Cricket: Bowler bringing his good breeding to bear

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As maiden Test wickets go, it was one he will remember with a special glow; one, indeed, he may well tell his own grandchildren about with some pride. Dean Headley, son of Ron, grandson of George, collected his debut cap from Michael Atherton and then announced the arrival in Test cricket of a third generation from one family line by dismissing the Australian captain.

There have been 32 sons who have followed their fathers into the Test arena but the Headley story is unique. George, assessed by some to be the equal if not the better of Bradman, made 10 centuries in 40 Tests for the West Indies, averaging 60. His son, who scored more than 20,000 runs for Worcestershire, was not nearly so talented but was rewarded with international recognition at the end of his career and now Dean has maintained the family tradition.

It is one of which he is deeply proud and, lest there be any suspicion that he is somehow betraying the nation of his forebears, he is more English than a good many who have worn the three lions. His father left the Caribbean as a boy to settle in Dudley, growing up to play in the Birmingham League. Dean was born in Stourbridge, can talk Brummie with the best and supports West Bromwich Albion.

He has neatly avoided the carrying of one burden in life by becoming a bowler rather than inviting direct comparisons with his elders, and he has reached this pinnacle only through his own drive to succeed.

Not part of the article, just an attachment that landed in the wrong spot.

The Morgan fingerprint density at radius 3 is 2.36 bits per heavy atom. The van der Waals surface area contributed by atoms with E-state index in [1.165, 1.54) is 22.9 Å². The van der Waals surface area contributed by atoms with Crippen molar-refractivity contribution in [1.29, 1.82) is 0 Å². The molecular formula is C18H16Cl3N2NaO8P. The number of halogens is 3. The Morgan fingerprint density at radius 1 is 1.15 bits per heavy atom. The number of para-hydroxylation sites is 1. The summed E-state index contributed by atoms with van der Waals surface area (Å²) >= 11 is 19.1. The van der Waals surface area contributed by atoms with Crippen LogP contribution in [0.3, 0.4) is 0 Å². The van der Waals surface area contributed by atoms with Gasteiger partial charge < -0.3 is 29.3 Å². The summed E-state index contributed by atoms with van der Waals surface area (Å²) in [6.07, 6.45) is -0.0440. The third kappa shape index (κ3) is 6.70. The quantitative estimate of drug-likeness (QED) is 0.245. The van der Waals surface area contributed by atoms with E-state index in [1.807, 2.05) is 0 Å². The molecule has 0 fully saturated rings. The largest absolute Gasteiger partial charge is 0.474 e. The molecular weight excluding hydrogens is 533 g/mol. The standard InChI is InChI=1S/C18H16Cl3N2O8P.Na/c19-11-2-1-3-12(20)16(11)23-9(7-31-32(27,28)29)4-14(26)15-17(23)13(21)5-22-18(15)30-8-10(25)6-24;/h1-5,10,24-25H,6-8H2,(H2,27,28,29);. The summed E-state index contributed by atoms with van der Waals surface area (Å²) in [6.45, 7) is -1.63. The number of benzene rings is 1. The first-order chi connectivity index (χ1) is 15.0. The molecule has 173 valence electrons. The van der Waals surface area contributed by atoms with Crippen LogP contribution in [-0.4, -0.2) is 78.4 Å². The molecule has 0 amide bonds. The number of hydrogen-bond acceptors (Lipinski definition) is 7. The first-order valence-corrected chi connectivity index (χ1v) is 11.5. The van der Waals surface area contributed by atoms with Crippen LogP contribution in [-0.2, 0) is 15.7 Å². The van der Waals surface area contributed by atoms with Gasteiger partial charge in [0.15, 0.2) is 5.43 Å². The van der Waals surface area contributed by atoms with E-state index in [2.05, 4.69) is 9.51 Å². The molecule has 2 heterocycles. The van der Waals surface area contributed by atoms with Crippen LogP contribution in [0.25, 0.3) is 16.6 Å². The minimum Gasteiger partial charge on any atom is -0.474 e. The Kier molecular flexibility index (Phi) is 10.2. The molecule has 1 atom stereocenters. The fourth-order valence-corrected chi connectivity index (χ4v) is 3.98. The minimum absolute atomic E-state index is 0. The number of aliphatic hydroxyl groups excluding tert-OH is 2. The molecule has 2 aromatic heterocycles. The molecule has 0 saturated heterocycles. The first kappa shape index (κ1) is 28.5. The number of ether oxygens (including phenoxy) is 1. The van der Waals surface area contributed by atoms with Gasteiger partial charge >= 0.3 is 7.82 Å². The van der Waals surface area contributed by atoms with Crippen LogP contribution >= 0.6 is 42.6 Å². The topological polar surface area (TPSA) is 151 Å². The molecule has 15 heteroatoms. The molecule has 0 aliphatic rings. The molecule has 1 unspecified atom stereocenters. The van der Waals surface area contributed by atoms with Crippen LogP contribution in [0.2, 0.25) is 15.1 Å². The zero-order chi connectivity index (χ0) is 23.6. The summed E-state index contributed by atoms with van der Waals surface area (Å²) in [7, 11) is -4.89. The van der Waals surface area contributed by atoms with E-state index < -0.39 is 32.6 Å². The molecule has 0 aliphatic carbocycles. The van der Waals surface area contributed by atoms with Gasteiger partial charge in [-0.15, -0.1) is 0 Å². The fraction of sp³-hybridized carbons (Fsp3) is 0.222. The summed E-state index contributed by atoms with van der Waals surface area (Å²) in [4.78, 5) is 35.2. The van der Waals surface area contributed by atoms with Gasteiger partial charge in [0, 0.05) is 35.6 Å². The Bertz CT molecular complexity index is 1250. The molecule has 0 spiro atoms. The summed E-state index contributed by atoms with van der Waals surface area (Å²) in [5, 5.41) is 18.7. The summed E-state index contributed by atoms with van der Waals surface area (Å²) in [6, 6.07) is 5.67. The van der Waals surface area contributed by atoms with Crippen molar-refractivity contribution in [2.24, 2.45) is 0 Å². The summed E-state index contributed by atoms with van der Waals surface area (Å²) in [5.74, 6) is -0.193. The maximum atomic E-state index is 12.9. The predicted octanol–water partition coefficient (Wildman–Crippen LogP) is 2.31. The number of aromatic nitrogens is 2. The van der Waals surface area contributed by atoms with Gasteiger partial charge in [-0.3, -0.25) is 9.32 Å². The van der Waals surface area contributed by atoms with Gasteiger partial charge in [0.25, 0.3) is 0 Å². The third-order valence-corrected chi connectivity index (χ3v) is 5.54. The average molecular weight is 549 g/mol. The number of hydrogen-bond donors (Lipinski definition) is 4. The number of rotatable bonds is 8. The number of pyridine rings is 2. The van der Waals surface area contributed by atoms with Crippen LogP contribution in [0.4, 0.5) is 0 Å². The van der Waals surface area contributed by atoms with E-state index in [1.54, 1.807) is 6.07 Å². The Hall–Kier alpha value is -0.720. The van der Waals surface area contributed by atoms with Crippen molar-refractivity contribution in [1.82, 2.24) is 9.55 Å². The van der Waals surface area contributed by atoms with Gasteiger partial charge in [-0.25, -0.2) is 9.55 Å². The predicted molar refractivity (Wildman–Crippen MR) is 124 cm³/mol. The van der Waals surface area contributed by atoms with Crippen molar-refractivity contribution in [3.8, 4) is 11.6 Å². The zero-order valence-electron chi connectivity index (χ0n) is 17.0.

Worcestershire took him on, nine years ago, as an 18-year-old. But they let him go after a season and only after rebuilding his confidence with Staffordshire did he win another chance at first-class level. He repaid Middlesex with five wickets on his debut but left Lord's unfulfilled, rejecting their contract offer as inadequate.

And so to Kent, where his talents have blossomed. Last season, he took three Championship hat-tricks in a first-class tally of 51, despite missing the first eight weeks with a hip injury. Last season, indeed, was one of particular frustration. Having excelled in Pakistan with England A, where he took 25 wickets at 15 runs each, the transition to Test cricket seemed likely to be offered almost immediately and the timing of the injury could not have been worse.

On his return he won a place in England's one-day side but in the winter had to settle again for the secondary tour. In Australia with England A he was again the tourists' most successful bowler, but the hip trouble flared for a second time, requiring surgery to correct it. He recovered in time to play a part in this season's Texaco Trophy triumph only for an unrelated back injury to rule him out of the first two Tests. Yesterday, his perseverance gained its just reward.